dslr video tips

Video production on a budget can be difficult, especially when you need to produce a commercial-quality video. We don’t all have access to a $60,000 RED Cinema camera, so what do we do to produce high-quality content?

Many people have access to a DSLR camera, so we’ve come up with some tips and tricks on how to make a quality video with one.

Pre-Production

Research
Learning all you can about the upcoming project you’re working on is vital. Understanding the brand you’re working for (whether it’s a company or yourself) is important to first establish before continuing a project. Think of these three questions when you’re researching and preparing for your video:

1. What is the video trying to accomplish?

2. How have other people done it?

3. How can we do it better?

In the business of content creation, it’s about being aware of your purpose and accomplishing that in a creative, innovative, different way. Take time to strategically create a concept.

Create a Shot List
The angle of your shots and the way that you frame them all matter. Create with purpose and with a vision of the end result in mind. Have specific thoughts in mind. How are you going to balance each shot? The rule of thirds applies not only to photography but also cinematography. Pay attention to where your subject is and, if they’re going to move, where you will also move in order to keep them in frame.

Depth of field is another aspect of creating a shot that is important to think about. Referring back to the first question in the previous section, what is the video trying to accomplish? In some videos you might want the subjects and background completely in focus and, for other videos you may want one subject in focus and everything else blurry.

Scout the Area
Lighting
One of the most important things to pay attention to while you’re filming is lighting. Think about it, videography and photography are all about capturing light. Having good lighting is vital, but if it’s unavailable then you may want to consider bringing your own lights.

Space
Ideally, you’ll know the location of your shoot in order to properly plan out your shots and know what space is available. This isn’t always the case. There are a lot of times when online research is your best friend. Utilize your resources to learn as much as you can about the location of your shoot beforehand. In a lot of instances, you won’t be able to find out everything until you’re actually there. Budget time to see the space before you begin the production and make adjustments as needed.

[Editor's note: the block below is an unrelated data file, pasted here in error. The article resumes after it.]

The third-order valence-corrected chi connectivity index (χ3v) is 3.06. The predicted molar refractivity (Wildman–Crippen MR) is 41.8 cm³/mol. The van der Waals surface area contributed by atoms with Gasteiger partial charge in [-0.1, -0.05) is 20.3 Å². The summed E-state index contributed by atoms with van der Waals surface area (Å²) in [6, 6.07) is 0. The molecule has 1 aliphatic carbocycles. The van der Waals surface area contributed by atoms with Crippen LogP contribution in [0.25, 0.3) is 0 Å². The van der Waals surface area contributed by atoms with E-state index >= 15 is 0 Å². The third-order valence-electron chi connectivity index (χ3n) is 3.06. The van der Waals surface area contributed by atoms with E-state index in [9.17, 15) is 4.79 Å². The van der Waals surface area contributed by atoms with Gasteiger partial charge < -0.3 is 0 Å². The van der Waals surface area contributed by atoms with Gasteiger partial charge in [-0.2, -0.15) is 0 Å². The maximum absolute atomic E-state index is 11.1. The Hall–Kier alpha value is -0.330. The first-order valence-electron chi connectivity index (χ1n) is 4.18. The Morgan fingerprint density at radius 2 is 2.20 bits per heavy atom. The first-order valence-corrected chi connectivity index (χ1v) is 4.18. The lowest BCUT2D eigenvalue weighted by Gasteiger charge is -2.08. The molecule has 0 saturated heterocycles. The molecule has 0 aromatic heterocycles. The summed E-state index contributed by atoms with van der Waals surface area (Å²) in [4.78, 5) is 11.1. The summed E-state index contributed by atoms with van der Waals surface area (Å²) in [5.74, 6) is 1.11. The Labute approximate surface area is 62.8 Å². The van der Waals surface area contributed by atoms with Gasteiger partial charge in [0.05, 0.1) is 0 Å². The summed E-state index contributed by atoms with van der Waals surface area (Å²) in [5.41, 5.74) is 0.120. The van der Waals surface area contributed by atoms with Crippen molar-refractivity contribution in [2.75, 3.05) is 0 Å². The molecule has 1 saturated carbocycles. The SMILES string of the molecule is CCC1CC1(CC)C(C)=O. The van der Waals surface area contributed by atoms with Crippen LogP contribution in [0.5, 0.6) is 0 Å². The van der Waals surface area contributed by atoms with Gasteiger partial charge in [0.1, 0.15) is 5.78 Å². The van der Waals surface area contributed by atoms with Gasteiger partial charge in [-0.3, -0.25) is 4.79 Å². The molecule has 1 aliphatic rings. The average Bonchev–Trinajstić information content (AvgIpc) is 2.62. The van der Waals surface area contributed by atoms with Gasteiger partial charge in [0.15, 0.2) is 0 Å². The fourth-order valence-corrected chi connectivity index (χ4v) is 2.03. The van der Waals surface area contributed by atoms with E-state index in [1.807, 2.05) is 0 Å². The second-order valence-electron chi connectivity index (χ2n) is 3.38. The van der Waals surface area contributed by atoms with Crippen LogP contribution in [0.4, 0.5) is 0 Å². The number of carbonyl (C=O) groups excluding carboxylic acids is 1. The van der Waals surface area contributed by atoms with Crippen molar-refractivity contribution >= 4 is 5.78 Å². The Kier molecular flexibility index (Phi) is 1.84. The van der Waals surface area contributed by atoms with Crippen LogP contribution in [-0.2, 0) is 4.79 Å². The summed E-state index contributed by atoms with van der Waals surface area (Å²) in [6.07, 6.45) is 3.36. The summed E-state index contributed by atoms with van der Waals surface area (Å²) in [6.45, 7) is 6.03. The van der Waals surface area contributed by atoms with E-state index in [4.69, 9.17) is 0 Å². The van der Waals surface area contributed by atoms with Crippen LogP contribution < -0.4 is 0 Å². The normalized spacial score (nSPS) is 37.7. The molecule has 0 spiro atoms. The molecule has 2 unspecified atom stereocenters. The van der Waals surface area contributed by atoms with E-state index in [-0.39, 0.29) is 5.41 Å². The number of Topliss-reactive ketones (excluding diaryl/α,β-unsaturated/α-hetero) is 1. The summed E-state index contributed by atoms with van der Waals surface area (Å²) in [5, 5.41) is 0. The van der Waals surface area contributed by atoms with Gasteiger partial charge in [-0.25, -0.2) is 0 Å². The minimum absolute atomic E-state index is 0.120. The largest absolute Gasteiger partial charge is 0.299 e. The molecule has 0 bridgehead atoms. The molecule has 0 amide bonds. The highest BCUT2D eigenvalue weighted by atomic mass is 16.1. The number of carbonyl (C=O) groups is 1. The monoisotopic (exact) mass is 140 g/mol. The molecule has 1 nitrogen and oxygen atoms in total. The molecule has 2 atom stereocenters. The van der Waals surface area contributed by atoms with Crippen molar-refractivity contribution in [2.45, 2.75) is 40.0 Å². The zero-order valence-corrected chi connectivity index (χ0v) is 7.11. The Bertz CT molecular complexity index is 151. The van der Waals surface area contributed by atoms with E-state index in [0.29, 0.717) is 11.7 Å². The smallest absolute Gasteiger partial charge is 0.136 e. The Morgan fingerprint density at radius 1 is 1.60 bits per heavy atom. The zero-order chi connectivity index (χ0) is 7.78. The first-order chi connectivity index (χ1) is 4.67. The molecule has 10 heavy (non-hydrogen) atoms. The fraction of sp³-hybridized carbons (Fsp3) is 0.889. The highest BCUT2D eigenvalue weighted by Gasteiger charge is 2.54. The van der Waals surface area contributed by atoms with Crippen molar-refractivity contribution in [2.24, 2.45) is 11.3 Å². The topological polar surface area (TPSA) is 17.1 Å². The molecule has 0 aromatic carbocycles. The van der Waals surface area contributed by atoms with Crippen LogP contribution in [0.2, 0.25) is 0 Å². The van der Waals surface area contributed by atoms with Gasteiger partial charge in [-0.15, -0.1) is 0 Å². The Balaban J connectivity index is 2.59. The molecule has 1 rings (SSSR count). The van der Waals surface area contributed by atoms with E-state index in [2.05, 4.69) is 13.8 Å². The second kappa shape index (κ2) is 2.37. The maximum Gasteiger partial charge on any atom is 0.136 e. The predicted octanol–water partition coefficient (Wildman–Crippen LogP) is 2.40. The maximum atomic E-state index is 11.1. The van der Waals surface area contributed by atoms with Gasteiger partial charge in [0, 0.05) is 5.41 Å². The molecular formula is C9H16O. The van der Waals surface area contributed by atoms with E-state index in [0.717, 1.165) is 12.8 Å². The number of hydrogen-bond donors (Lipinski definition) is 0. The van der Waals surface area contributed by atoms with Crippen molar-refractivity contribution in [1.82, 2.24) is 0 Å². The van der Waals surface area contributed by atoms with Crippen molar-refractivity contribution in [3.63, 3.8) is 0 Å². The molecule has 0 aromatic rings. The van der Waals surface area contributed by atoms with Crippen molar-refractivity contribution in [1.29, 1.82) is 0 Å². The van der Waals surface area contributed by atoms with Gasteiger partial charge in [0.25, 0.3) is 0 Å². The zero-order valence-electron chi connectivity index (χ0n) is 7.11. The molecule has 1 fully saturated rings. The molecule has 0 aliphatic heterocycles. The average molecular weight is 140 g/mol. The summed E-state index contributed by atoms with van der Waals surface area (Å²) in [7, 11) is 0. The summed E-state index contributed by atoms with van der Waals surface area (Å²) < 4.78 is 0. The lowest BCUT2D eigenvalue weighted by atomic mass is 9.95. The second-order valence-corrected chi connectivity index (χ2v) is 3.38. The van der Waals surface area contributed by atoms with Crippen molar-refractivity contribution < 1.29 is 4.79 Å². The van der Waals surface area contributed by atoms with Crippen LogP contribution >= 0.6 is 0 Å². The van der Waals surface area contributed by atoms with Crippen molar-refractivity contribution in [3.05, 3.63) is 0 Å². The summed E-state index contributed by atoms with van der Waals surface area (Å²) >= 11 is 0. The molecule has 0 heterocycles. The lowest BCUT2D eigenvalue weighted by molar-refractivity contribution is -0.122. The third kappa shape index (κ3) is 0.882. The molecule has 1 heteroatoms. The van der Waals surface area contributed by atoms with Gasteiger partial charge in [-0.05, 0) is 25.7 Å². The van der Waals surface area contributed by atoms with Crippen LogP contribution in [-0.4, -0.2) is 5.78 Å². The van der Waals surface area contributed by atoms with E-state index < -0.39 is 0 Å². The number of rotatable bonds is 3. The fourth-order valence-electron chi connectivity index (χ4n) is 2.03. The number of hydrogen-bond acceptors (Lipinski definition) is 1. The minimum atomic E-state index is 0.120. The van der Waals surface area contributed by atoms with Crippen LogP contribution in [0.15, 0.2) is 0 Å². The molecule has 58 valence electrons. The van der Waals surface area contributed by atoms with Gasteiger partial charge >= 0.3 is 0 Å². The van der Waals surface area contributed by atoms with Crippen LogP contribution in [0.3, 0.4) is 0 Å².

Production

Lighting
Be intentional in your choice of lighting. Lighting creates a mood. Always have the purpose of your video in mind because that will help determine what subjects you want in certain lighting at specific times. These are likely decisions you’ll have to make for every video you’re shooting.

Focus
Keeping your subjects in focus at the right time is difficult, especially if you’re shooting a video with photography lenses. Keep in mind that photo lenses are varifocal. As the focal length moves, the focus moves as well. This change in focus is called “lens breathing,” and it’s something to keep in mind during production. If you have access to cinema lenses (or parfocal lenses), then shooting video will prove to be easier. Those lenses are designed to keep moving objects in focus as you zoom in and out because of the way they’re built. PetaPixel provides a good explanation and demonstration of the differences between varifocal and parfocal lenses.

Stabilization